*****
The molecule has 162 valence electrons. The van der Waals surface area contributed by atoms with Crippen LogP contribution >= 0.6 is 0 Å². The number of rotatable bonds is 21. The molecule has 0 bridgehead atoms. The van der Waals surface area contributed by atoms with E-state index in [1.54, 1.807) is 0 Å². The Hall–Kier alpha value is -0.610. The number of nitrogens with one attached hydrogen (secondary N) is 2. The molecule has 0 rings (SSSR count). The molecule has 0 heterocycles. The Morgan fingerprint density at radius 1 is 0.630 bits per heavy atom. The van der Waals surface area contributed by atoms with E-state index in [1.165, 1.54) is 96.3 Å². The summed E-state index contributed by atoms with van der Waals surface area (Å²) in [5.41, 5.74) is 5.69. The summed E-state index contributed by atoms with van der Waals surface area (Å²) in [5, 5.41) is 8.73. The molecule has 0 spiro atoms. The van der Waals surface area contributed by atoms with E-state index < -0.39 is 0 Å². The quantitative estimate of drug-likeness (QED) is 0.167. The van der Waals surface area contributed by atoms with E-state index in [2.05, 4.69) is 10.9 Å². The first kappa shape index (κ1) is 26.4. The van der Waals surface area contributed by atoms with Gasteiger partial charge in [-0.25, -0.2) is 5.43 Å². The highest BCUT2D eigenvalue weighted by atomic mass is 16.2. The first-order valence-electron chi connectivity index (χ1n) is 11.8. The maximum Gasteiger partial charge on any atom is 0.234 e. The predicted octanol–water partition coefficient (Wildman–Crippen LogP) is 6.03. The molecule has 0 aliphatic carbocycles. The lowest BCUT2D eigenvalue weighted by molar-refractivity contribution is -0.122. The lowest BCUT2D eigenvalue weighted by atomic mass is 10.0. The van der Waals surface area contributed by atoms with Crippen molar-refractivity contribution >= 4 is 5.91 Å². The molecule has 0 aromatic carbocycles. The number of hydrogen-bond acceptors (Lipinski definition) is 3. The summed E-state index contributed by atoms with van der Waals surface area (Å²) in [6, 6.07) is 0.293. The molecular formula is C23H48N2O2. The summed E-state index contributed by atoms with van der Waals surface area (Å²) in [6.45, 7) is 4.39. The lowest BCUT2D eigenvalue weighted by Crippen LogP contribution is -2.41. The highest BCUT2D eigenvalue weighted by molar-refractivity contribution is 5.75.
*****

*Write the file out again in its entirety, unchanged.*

The molecule has 162 valence electrons. The van der Waals surface area contributed by atoms with Crippen LogP contribution >= 0.6 is 0 Å². The number of rotatable bonds is 21. The molecule has 0 bridgehead atoms. The van der Waals surface area contributed by atoms with E-state index in [1.54, 1.807) is 0 Å². The Hall–Kier alpha value is -0.610. The number of nitrogens with one attached hydrogen (secondary N) is 2. The molecule has 0 rings (SSSR count). The molecule has 0 heterocycles. The Morgan fingerprint density at radius 1 is 0.630 bits per heavy atom. The van der Waals surface area contributed by atoms with E-state index in [1.165, 1.54) is 96.3 Å². The summed E-state index contributed by atoms with van der Waals surface area (Å²) in [5.41, 5.74) is 5.69. The summed E-state index contributed by atoms with van der Waals surface area (Å²) in [5, 5.41) is 8.73. The molecule has 0 spiro atoms. The van der Waals surface area contributed by atoms with E-state index < -0.39 is 0 Å². The quantitative estimate of drug-likeness (QED) is 0.167. The van der Waals surface area contributed by atoms with E-state index in [2.05, 4.69) is 10.9 Å². The first kappa shape index (κ1) is 26.4. The van der Waals surface area contributed by atoms with Gasteiger partial charge in [-0.25, -0.2) is 5.43 Å². The highest BCUT2D eigenvalue weighted by atomic mass is 16.2. The first-order valence-electron chi connectivity index (χ1n) is 11.8. The maximum Gasteiger partial charge on any atom is 0.234 e. The predicted octanol–water partition coefficient (Wildman–Crippen LogP) is 6.03. The molecule has 0 aliphatic carbocycles. The lowest BCUT2D eigenvalue weighted by molar-refractivity contribution is -0.122. The lowest BCUT2D eigenvalue weighted by atomic mass is 10.0. The van der Waals surface area contributed by atoms with Crippen molar-refractivity contribution >= 4 is 5.91 Å². The molecule has 0 aromatic carbocycles. The number of hydrogen-bond acceptors (Lipinski definition) is 3. The summed E-state index contributed by atoms with van der Waals surface area (Å²) in [6, 6.07) is 0.293. The molecular formula is C23H48N2O2. The summed E-state index contributed by atoms with van der Waals surface area (Å²) in [6.45, 7) is 4.39. The lowest BCUT2D eigenvalue weighted by Crippen LogP contribution is -2.41. The highest BCUT2D eigenvalue weighted by molar-refractivity contribution is 5.75.